Automakers are by far the biggest-spending advertisers on National Football League broadcasts. So are they worried about the league's dip in TV ratings this season?
The NFL long has been a ratings juggernaut that seemed impervious to the public's evolving TV-viewing habits, including the growth of streaming TV and a rising number of cord-cutters who shun costly cable subscriptions. And analysts are quick to point out that the NFL is still a perennial ratings leader.
Still, automakers such as Hyundai Motor Co. -- which has a prestigious league sponsorship deal -- and Nissan are watching closely as America's favorite TV sport shows rare signs of vulnerability.
Through the first month of the season, Nielsen found that the 31 nationally aired prime-time NFL games it measured were viewed in an average of 9.7 percent of households, down from last season's average of 11 percent. In an analysis of Nielsen data from the first five weeks of the season, Pivotal Research Group found that NFL viewing time per person was down 15 percent.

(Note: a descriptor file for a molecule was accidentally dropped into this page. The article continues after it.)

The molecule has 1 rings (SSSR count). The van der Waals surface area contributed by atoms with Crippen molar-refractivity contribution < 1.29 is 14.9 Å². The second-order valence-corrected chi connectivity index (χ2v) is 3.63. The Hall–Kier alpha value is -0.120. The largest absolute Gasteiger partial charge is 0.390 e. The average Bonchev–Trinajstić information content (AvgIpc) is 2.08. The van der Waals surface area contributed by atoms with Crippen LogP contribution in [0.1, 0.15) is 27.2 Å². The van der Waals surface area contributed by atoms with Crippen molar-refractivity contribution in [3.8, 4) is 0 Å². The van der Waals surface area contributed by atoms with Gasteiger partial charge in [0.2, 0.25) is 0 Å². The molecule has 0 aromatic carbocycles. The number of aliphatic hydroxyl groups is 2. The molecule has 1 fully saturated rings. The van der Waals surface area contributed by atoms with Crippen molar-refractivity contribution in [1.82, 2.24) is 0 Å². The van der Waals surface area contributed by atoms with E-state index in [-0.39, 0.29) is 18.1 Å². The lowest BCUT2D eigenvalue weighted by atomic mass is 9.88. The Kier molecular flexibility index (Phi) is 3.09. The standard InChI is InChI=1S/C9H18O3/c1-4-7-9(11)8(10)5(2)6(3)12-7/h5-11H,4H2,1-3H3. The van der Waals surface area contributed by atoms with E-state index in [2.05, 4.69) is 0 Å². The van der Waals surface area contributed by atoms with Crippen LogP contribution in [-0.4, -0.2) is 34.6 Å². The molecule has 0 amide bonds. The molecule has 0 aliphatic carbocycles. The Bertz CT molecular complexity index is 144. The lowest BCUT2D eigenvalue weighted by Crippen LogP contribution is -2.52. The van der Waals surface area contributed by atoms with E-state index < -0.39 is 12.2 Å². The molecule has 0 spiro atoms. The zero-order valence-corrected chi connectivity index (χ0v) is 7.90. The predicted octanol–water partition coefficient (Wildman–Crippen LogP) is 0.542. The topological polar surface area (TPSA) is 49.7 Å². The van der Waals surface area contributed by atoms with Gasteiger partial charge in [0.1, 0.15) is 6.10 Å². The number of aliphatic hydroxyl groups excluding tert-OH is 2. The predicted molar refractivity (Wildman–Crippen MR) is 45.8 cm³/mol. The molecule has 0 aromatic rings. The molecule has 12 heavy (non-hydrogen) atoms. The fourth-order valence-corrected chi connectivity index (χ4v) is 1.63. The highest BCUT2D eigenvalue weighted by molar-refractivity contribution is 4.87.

Hyundai landed the prized NFL sponsorship in 2015 and has been happy with the arrangement thus far. The automaker's push to reach mass audiences comes at a pivotal time as it attempts to increase awareness and build momentum for the upscale Genesis brand, the official luxury brand of the NFL.